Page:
On 15 January 2014 21:34, Bruno Marchal <marc...@ulb.ac.be> wrote:
>
> On 14 Jan 2014, at 22:29, Terren Suydam wrote:
>
> condescending dismissal in 3... 2... 1...
>
> On Tue, Jan 14, 2014 at 4:27 PM, LizR <lizj...@gmail.com> wrote:
>
>> On 15 January 2014 06:53, Edgar L. Owen <edgaro...@att.net> wrote:
>>
>>> Liz,
>>>
>>> See my response to Brent on consciousness of an hour ago. It answers
>>> this question...
>>>
>>> Actually to answer your question properly you have to define 'person',
>>> what you mean by an 'AI' and what you mean by a 'simulation'. In the
>>> details of those definitions will be your answer... It's arbitrary and ill
>>> formed as asked....
>>>
>>
>> Yeah, unlike waffle about "it's really real because it's real in the real
>> actual world, really, because I say so" (insert eye-rolling emoticon here)
>>
>> OK, let's say we simulate you in a virtual world. Or, to get a particular
>> scenario, let's assume some aliens with advanced technology turned up last
>> night and scanned your body, and created a computer model of it. We won't
>> worry about subtleties like substitution levels and whether "you" are
>> actually duplicated in the process. It's enough for the present discussion
>> that the simulated Edgar feels it's you, believes it's you, thinks its you,
>> and appears to have a body like yours which it can move around, just as you
>> do, in a world just like the one you're living in (they have also modelled
>> the Earth and its surroundings. Using nanotechnology they can do all this
>> inside a relatively small space). The simulated Edgar will think just like
>> you, assuming your thoughts are, in fact, the product of computation in
>> your brain, and it has your memories, because the aliens were able to model
>> the part of your brain that stores them.
>>
>> So, sim-Edgar wakes up the next morning and believes himself to be
>> earth-Edgar.
>>
>> Would he know, or discover at some point, that he's a simulation in a
>> virtual world, and if so, how?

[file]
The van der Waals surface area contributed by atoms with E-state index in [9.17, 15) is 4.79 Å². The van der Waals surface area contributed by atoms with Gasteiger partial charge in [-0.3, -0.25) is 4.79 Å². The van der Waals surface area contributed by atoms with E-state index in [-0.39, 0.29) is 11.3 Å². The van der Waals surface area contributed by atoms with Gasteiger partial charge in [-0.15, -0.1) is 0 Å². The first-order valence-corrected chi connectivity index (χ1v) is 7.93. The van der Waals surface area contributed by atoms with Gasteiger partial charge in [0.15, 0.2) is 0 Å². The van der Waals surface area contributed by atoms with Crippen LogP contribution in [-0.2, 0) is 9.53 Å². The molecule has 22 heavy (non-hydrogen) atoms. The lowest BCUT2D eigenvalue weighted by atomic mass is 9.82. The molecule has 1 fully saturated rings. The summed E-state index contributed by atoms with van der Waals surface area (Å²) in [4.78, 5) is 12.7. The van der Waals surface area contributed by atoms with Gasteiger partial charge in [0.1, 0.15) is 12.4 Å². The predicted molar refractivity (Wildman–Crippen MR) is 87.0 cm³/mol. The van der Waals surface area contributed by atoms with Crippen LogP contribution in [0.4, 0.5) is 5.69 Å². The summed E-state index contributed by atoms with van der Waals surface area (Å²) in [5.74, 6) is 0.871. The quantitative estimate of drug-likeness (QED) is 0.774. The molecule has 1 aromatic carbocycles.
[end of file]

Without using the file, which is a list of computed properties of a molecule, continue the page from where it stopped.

>>
> And the answer is "yes, he would know that, but not immediately".
>
> So it would not change the indeterminacy, as he will not immediately see
> that he is in a simulation, but, unless you intervene repeatedly on the
> simulation, or unless you manipulate directly his mind, he can see that he
> is in a simulation by comparing the comp physics ("in his head") and the
> physics in the simulation.
>

I'm not sure I understand. Suppose the simulation has the same physics as
the (allegedly) real world? Or are you saying that isn't possible?

On the subject of interventions, if the Bible is to be believed (and I have
it on good authority that it should :) then we are definitely living in a
simulation, because there were a lot of interventions - or at least tweaks
to the software! - a few thousand years ago.


> The simulation is locally finite, and the comp-physics is necessarily
> infinite (it emerges from the 1p indeterminacy on the whole UD*), so, soon
> or later, he will bet that he is in a simulation (or that comp is wrong).
>

An interesting answer! I wonder what Brent will say. How would one
experience this - how would I know that I am in a finite simulation, if it
happens to be large enough (maybe it simulates the Hubble sphere?)

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